Melbourne watchmaker Joseph Lowy began to loan and donate items to the museum from the late 1940s. For more than thirty years Lowy developed a close working relationship with the museum staff.
Lowy was born in Ostrava, Czechoslovakia and had trained in watch making in Karlstein, Austria, before migrating to Melbourne at the age of 20.
Writing in his neat hand on his distinctive letterhead (J. Lowy, 'Distributor of Punctuality'), Lowy guided the development of the collection. He wrote to European makers requesting loans or donations of the watches and clocks that demonstrated the latest technological developments. He arranged for his old technical school in Austria to make large models of watch escapements for the museum's displays.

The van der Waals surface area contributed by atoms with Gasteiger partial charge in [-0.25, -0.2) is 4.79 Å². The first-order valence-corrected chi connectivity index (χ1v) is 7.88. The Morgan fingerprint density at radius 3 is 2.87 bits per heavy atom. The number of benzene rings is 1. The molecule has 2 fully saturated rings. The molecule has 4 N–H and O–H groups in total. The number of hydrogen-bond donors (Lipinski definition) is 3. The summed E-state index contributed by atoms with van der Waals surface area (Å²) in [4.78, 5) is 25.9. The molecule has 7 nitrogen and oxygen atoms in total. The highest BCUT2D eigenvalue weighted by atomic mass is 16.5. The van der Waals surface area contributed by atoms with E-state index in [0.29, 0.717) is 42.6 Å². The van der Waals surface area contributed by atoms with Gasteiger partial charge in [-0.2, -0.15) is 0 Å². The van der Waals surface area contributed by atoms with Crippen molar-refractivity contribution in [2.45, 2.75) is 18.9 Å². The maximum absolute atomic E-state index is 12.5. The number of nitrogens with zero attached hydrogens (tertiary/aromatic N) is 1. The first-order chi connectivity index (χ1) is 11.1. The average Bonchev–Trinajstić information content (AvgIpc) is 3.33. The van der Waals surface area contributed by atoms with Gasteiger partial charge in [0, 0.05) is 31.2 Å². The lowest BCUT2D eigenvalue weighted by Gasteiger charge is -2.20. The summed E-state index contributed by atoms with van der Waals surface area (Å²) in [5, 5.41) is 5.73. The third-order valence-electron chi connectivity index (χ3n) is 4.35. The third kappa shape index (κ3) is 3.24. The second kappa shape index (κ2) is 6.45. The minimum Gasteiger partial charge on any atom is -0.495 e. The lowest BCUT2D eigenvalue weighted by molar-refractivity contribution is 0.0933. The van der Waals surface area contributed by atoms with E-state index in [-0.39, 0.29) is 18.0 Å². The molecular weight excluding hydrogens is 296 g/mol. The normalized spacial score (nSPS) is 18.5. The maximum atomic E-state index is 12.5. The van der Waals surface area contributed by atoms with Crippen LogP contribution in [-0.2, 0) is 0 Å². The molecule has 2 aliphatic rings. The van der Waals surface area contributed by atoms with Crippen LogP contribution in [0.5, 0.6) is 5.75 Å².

Lowy also purchased items at auction and then sold them on to the museum at cost. Some came from the most unlikely sources. Lowy purchased at auction a silver pocket watch from the estate of a man who carried all his belongings around the streets in a sack. The watch turned out be have been made by the famed 18th century British watchmaker George Graham.
In recognition of his role in developing the collection, the museum appointed Lowy the Honorary Curator of the Horological Collection in 1953, a position he retained until his death in 1979.